Data wydania: 07-03-2014 | Case no.: I ACz 121/14Key issues: arbitrator, arbitration procedure
1. Because the [New York] Convention exhaustively governs the grounds for recognition and enforcement of a foreign arbitration award (Art. V of the Convention), the Polish court may not resort to Art. 1215 § 2 in connection with Art. 1214 § 3 (2) of the Civil Procedure Code.
2. The arbitrator’s and counsel’s membership in the same barristers’ chambers does not automatically constitute a source of a conflict of interest but should be considered on a case-by-case basis.
3. In a proceeding for enforcement of a foreign arbitration award, the public policy clause cannot take the place of the procedure for appointment of an arbitrator which the party to the arbitration proceeding declined to follow and which served to reduce the risk of abuse of non-meritorious objections concerning the independence and impartiality of the arbitrator after the completion of the arbitration proceeding.
Data wydania: 11-02-2014 | Case no.: I ACz 1475/13Key issues: New York Convention, arbitrator, recognition and enforcement of foreign arbitration award
1. An arbitrator must not be connected to any of the parties to the proceeding; he should be free of any obligations and pressures, and in performing the duties of arbitrator should decide solely in accordance with his own determination, based on the material gathered in the case. Disclosure of such circumstances must be made promptly after the person is appointed as arbitrator or the circumstances arise. [Civil Procedure Code Art. 1174 §1] also refers to circumstances that could raise doubts as to the impartiality or independence of the arbitrator, not circumstances that do raise doubts.
2. The opposing party, and the not the arbitrator, is given the right to make an assessment of whether the circumstances disclosed by the arbitrator raise doubts or not, and potentially to initiate the procedure pursuant to Civil Procedure Code Art. 1176 §§ 3 and 4, including filing of an application to the state court to remove the arbitrator. It must be clearly stressed, however, that the existence of circumstances that could raise a doubt as to the independence or impartiality of an arbitrator is not equivalent to a finding of a lack of impartiality or independence of the person appointed as arbitrator.
3. The right to make a setoff is a subjective right of the holder and cannot be limited in its realization. Asserting this objection is also a procedural form of the respondent’s defence against the claimant, which it cannot be deprived of. In considering the defence of setoff asserted by the respondent as part of the examination of the justification for the principal claim, the arbitration court did not have to condition this examination on the existence of an arbitration clause in this respect.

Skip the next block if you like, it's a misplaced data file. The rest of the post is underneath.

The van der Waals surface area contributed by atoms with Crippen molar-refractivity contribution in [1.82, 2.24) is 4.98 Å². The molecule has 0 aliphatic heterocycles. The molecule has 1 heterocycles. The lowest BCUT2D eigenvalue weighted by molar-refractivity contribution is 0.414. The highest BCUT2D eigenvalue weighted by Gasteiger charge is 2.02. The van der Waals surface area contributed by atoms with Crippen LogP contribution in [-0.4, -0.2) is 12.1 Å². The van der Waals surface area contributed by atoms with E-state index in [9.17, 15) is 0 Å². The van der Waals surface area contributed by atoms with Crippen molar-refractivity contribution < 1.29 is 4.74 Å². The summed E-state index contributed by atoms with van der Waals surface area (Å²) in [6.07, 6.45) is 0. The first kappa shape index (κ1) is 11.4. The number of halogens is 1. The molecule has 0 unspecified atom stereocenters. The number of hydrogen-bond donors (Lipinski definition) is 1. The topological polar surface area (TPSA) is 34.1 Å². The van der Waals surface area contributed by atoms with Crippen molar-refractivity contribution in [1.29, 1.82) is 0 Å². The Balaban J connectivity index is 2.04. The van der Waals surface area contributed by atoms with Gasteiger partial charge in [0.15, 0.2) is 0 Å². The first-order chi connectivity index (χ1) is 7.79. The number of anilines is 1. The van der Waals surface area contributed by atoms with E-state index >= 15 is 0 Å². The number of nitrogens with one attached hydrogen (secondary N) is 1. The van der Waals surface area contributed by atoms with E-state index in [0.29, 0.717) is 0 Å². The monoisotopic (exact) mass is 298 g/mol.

4. The jurisdiction of the court considering a petition to set aside an arbitration award generally does not include review of the consistency of the award with substantive law or an examination of the correctness of the factual findings, other than a ruling based on a clearly selective and unobjective assessment of the evidence. Here, the grounds for the arbitration award are extensive, multifaceted and based on the indicated evidence, and explain the basis for the finding by the arbitration court that the claim for damages by the principal respondent asserted as a setoff to the claim of the principal claimant existed in the specified amount and the effectiveness of the setoff made, which resulted in denial of the principal claim. Examination of the justification for the petition is therefore not equivalent to substantive review of the award. Moreover, the appellant must remember that in deciding to submit the dispute for resolution by an arbitration court, it must be aware of both the positive and negative consequences. On one hand, the contracting parties are not exposed to the risk of lengthy proceedings, but on the other hand they waive certain procedural guarantees which apply in proceedings before the state court. Nor was there any barrier to the proceedings before the arbitration court being conducted in two instances (Civil Procedure Code Art. 1205 §2).